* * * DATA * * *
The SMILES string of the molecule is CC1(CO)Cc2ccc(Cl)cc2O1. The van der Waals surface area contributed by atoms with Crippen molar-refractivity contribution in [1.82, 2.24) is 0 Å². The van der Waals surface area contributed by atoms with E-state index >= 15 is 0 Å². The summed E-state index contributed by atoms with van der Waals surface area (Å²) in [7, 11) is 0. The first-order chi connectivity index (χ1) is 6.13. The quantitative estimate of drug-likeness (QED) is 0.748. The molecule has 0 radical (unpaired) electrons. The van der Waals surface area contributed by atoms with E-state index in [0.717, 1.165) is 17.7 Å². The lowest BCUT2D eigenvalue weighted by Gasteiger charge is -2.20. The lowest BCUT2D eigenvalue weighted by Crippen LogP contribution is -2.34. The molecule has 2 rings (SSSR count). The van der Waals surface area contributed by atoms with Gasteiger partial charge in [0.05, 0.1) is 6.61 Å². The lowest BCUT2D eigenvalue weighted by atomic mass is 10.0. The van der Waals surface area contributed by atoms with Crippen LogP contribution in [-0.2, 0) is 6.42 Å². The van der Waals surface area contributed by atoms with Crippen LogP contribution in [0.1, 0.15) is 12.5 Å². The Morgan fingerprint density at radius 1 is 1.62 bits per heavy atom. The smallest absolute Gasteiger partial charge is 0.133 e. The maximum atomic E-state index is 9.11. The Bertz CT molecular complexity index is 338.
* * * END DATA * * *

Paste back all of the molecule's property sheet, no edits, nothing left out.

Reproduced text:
The SMILES string of the molecule is CC1(CO)Cc2ccc(Cl)cc2O1. The van der Waals surface area contributed by atoms with Crippen molar-refractivity contribution in [1.82, 2.24) is 0 Å². The van der Waals surface area contributed by atoms with E-state index >= 15 is 0 Å². The summed E-state index contributed by atoms with van der Waals surface area (Å²) in [7, 11) is 0. The first-order chi connectivity index (χ1) is 6.13. The quantitative estimate of drug-likeness (QED) is 0.748. The molecule has 0 radical (unpaired) electrons. The van der Waals surface area contributed by atoms with E-state index in [0.717, 1.165) is 17.7 Å². The lowest BCUT2D eigenvalue weighted by Gasteiger charge is -2.20. The lowest BCUT2D eigenvalue weighted by Crippen LogP contribution is -2.34. The molecule has 2 rings (SSSR count). The van der Waals surface area contributed by atoms with Gasteiger partial charge in [0.05, 0.1) is 6.61 Å². The lowest BCUT2D eigenvalue weighted by atomic mass is 10.0. The van der Waals surface area contributed by atoms with Crippen LogP contribution in [-0.2, 0) is 6.42 Å². The van der Waals surface area contributed by atoms with Crippen LogP contribution in [0.1, 0.15) is 12.5 Å². The Morgan fingerprint density at radius 1 is 1.62 bits per heavy atom. The smallest absolute Gasteiger partial charge is 0.133 e. The maximum atomic E-state index is 9.11. The Bertz CT molecular complexity index is 338.